Ready Player One – I Was Born Twenty Years Too Late

Book 2

“I felt like a kid standing in the world’s greatest video arcade without any quarters, unable to do anything but walk around and watch the other kids play.”

I suppose this should start with some confessions. I don’t really care for the eighties. I wasn’t around for them and in now way love the eighties. The things I love from the eighties just happened to be made in the eighties, they don’t really define the time period the same way Rambo does. The second confession is that I’m not good at video games. I am, and always have been, very bad at them. Because I’m bad at them – and the older they are, the worse I am – I never did much with the arcades.

With those confessions out of the way, I can say that I was just casual nerd enough to get most of the references in Ready Player One. In a book widely touted for its references, you shouldn’t let those stop you from picking up the book. There were times when they delved deep into the early video game culture and I didn’t get the references, but I trusted them. I trust that Ernest Cline knows everything he’s telling me about. I in no way doubt him when a major plot point involves exploiting a glitch in a particular model of an arcade game. I only bring it up because trust is important.

One of my initial problems with Justified was that I didn’t believe that anybody involved with the show had ever actually been to Kentucky. I’ve since gotten over that problem and have been binge watching the second season in an attempt to catch up. Now I just revel in the little Easter eggs I do see (like bottles of Ale 8, or arguments about basketball) and ignore the idea that Harlan is 5 seconds or 50 miles from Lexington, depending on what the plot needs.

Sorry, for that tangent. I’m just really into Justified right now.

Ready Player One tells the story of a Dystopian future where the world is so shit that everyone lives inside a Secondlife-esque world. The virtual world has expanded so that those inside can live out the lives they’ve always wanted. They can go to alien planets, they can explore the landscapes of their favorite videogames or television shows. The entirety of human knowledge is public domain in the Oasis.

The problem is that the owner of the Oasis has died and left a quest, an Easter egg for the dedicated to find. Whoever finds his egg will become the inheritor of his will, which is to say that he will become the richest person in the world and have control over the Oasis.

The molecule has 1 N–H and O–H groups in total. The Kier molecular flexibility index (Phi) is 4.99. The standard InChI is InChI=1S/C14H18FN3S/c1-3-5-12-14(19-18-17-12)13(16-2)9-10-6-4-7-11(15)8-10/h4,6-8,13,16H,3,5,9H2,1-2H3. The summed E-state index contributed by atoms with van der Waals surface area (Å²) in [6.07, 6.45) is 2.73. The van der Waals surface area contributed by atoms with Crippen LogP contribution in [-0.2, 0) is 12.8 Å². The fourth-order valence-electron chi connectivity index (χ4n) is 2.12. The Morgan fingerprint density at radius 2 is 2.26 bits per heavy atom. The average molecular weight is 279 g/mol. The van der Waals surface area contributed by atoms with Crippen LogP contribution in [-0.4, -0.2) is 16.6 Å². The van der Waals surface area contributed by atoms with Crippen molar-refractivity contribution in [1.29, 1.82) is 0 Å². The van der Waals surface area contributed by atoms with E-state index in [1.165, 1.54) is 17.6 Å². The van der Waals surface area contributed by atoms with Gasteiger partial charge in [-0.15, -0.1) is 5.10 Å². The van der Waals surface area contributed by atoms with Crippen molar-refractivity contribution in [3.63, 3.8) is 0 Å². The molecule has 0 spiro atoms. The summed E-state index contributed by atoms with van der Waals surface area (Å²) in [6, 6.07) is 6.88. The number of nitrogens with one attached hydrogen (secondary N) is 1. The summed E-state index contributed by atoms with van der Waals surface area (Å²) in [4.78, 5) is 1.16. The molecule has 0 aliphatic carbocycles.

Some independents called “gunters” are trying to find the egg, as well as a big brother corporation that wants to take control of the Oasis so that they can charge money for it, which would force many to have to deal with the real world, because the virtual world is free to access in its current form. We also learn early on that, as big brother corporations tend to be, this corporation will try to cheat and kill their way to the prize.

The book is a niche book, it’s not so well written that it will blow you away, but it is done well. Many of the references start to get tiring, but it is interesting how many of the things early on do end up tying back into the plot.

The book is most interesting when the lead character, Wade, has to deal with the real world (excluding mech battles, the mech battles are clearly going to be the best part of any book). For someone who grew up in a drug flophouse with a junkie aunt, Wade is surprisingly well adjusted. His addiction to the virtual world makes a lot of sense. We get the impression from Wade that the world is supposed to be like this, but the real world is mostly glossed over. This choice makes sense. The world where you can make yourself into anything you want to be makes an affecting picture in picture when put in the corner of the real world.

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